Archive for rejection

The Book Booth: Back To School Edition



The Book Booth is a weekly feature at The Political Carnival, relating news, notes, and reflections from the world of books and publishing. @SeattleDan, along with his wife, SeattleTammy, are operators of both an on-line bookstore here, as well as a brick and mortar storefront mini-store in Hoquiam, WA at 706 Simpson Ave (Route 101 South). Both have been in the book business since shortly after the Creation, or close to 6000 years now.

The Book Booth: Back to School Edition

Yes, school is back! As I type, I can see all those kids, ages 5 to 18, backpacks laden with books, heading on home for the day. (I don't see them leave for school, because who gets up that early when you don't have to?). My best wishes to all the students and may you have successful academic years.

For the fashion-minded English major who really wants to show off his or her literary cred, Litographs has this cool selection of t-shirts.
Literary T-Shirts

Or if none of those please, take a look at the stylings from Bustle.
And More Literary T-Shirts!

The James Bond franchise keeps chugging along. The British novelist Anthony Horowitz is the most recent author to take on 007 in an new novel, Trigger Mortis. He has tried to up-date the suave spy into the 21st century, but lest the past be forgotten, he has also re-introduced Pussy Galore into Bond's life. Horowitz talked to NPRs Robert Siegel. (And if anyone is seeking my opinion, I think Idris Elba would make a terrific Bond. Just saying.)
Bond, James Bond

Keith Rice at Word and Film had these thoughts on the best horror films based on books. It is a good selection, and I feel good to know that I'm not the only one who thinks highly of Kubrick's adaptation of The Shining. Personally, I've never been an Exorcist fan, and kind of wish he'd included James Whale's The Bride of Frankenstein, even if the screenplay doesn't resemble Mary Shelly's work much at all.
"The Book Was Better" - or Not?

Speaking of Stephen King, as I just was in an oblique sort of way, Congrats to the horror novelist for being one of this years honorees for the National Medal of Arts. President Obama gave him the award this past Thursday night.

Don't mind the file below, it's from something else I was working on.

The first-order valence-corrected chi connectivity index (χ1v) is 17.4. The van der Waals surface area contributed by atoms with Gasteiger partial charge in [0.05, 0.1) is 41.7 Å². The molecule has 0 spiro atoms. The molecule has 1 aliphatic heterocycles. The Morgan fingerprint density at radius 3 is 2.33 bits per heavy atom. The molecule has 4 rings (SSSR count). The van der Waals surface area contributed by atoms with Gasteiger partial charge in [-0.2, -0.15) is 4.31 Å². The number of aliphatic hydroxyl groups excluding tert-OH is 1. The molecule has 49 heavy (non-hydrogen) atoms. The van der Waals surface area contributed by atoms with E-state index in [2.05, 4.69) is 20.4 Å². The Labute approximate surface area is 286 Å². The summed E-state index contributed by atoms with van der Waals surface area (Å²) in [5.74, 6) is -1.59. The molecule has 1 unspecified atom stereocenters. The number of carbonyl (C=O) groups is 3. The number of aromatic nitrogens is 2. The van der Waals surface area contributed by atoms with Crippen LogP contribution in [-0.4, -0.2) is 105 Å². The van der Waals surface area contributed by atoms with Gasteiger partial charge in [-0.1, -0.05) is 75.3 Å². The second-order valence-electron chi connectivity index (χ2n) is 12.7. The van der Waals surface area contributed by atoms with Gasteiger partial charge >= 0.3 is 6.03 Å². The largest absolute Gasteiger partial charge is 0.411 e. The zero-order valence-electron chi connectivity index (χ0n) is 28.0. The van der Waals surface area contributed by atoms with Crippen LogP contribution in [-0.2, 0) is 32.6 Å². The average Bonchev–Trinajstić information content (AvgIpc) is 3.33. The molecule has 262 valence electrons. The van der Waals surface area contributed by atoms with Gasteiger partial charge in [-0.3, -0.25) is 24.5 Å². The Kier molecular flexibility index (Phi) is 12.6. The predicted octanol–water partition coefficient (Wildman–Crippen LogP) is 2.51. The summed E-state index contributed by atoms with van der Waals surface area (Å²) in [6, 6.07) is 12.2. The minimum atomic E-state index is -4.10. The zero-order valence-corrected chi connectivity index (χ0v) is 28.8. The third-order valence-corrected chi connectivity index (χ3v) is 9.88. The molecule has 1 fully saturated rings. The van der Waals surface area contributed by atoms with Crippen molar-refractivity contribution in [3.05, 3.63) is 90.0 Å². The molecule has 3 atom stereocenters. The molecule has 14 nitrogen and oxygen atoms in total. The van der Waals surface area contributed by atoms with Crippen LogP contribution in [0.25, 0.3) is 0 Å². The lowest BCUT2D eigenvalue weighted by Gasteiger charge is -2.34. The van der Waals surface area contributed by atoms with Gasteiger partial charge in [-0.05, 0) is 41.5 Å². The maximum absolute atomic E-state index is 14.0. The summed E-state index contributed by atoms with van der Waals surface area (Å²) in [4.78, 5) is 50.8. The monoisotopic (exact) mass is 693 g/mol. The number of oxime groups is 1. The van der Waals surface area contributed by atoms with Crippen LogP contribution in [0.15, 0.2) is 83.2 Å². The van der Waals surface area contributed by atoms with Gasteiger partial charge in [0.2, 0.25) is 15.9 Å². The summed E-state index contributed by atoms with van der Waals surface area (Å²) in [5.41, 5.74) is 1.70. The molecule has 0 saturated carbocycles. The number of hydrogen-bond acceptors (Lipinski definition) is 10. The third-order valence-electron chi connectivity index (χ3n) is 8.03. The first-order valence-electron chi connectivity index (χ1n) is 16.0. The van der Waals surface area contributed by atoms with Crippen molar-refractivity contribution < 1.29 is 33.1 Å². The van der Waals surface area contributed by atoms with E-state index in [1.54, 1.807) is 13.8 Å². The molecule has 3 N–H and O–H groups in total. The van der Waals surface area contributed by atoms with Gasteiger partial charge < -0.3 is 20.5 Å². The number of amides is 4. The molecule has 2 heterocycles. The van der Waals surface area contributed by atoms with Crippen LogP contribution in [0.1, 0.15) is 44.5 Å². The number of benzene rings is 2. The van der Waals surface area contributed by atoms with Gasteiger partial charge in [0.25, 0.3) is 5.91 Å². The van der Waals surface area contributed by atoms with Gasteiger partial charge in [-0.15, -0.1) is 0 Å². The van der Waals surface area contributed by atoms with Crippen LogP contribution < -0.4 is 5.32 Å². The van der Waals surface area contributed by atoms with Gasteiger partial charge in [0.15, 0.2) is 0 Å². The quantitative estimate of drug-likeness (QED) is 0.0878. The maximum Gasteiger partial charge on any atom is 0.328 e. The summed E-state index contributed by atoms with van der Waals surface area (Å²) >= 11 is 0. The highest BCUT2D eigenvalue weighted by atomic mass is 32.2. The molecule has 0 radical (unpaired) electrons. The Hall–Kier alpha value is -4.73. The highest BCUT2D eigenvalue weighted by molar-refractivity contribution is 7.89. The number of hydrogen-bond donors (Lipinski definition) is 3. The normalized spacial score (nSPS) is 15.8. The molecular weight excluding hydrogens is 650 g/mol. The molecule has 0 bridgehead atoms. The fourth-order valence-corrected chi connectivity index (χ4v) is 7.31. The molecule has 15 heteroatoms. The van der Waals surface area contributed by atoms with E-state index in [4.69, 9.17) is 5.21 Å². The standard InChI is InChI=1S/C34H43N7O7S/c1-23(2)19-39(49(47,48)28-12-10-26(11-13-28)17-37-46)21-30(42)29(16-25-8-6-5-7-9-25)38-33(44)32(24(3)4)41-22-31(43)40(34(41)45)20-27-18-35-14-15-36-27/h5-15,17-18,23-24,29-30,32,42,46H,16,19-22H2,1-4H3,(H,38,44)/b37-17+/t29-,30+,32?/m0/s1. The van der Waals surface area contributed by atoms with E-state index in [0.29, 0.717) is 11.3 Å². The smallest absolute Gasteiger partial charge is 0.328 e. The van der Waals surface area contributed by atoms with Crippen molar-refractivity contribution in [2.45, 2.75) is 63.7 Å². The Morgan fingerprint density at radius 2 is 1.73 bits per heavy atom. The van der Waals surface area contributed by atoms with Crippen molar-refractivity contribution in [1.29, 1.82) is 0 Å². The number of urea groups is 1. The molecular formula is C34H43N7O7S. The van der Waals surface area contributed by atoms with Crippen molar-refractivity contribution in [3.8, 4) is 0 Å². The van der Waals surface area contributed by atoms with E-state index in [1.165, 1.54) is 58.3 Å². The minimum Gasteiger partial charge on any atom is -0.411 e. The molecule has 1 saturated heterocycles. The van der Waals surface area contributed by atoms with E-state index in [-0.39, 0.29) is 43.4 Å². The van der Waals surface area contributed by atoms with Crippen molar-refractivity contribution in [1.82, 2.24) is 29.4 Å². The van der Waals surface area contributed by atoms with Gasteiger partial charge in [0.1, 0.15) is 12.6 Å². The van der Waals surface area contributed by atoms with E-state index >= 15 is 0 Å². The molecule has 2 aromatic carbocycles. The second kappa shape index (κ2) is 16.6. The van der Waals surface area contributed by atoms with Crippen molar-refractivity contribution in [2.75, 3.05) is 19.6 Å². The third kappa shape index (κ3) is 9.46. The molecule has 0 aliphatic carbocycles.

Stephen King a National Medal of Arts Honoree

If you have the time, this essay by Dan Chiasson on Ralph Waldo Emerson is worth a read. I'm not sure why Emerson isn't talked about more these days. I think he still remains relevant to our times, and it is good to see him appreciated.
Emerson Appreciated

This article by Art Winslow about a novel entitled Cow Country, authored by one Adrian Jones Pearson, is worth a look, too. He offers the opinion that in fact, author Pearson is none other than Thomas Pynchon, or his twin brother, or something. I'm not quite sure what to make of it, but his description of the work would certainly remind many of the old recluse himself.
So Who Really Wrote 'Cow Country'?

If you are heading to your favorite independent bookseller or to the library this weekend, you may want to check out this list of women authors in translation for ideas on what to pick up. An impressive group from Flavorwire.

Finally, a mystery solved for those of you who wonder what your cats are up to while you are not at home. And this wouldn't be the internets, if we didn't include cute cat pictures. H/T to my friend from Second Life, Stranger Nightfire.
It's The Internet So It's Cat Picture Time

Please have a great weekend, filled with lots of reading and many books. And please let us know what good books you've got going.


The Book Booth: Labor Day Edition



Image: FlavorWire